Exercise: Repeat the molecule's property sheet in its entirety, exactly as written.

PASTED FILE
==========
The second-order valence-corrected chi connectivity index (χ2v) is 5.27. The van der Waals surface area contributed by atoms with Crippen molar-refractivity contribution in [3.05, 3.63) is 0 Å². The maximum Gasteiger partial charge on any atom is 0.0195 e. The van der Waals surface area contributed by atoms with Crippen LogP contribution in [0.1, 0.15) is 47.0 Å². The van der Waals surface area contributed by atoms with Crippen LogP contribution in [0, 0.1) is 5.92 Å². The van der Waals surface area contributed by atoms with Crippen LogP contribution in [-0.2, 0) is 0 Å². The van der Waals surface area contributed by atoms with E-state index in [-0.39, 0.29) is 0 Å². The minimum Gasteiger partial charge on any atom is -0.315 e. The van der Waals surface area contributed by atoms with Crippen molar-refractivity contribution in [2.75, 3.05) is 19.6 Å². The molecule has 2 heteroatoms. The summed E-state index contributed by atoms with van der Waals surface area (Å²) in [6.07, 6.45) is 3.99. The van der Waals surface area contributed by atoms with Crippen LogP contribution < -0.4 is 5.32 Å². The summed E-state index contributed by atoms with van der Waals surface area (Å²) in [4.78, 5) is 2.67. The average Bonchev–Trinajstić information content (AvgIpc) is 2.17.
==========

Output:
The second-order valence-corrected chi connectivity index (χ2v) is 5.27. The van der Waals surface area contributed by atoms with Crippen molar-refractivity contribution in [3.05, 3.63) is 0 Å². The maximum Gasteiger partial charge on any atom is 0.0195 e. The van der Waals surface area contributed by atoms with Crippen LogP contribution in [0.1, 0.15) is 47.0 Å². The van der Waals surface area contributed by atoms with Crippen LogP contribution in [0, 0.1) is 5.92 Å². The van der Waals surface area contributed by atoms with Crippen LogP contribution in [-0.2, 0) is 0 Å². The van der Waals surface area contributed by atoms with E-state index in [-0.39, 0.29) is 0 Å². The minimum Gasteiger partial charge on any atom is -0.315 e. The van der Waals surface area contributed by atoms with Crippen molar-refractivity contribution in [2.75, 3.05) is 19.6 Å². The molecule has 2 heteroatoms. The summed E-state index contributed by atoms with van der Waals surface area (Å²) in [6.07, 6.45) is 3.99. The van der Waals surface area contributed by atoms with Crippen LogP contribution < -0.4 is 5.32 Å². The summed E-state index contributed by atoms with van der Waals surface area (Å²) in [4.78, 5) is 2.67. The average Bonchev–Trinajstić information content (AvgIpc) is 2.17.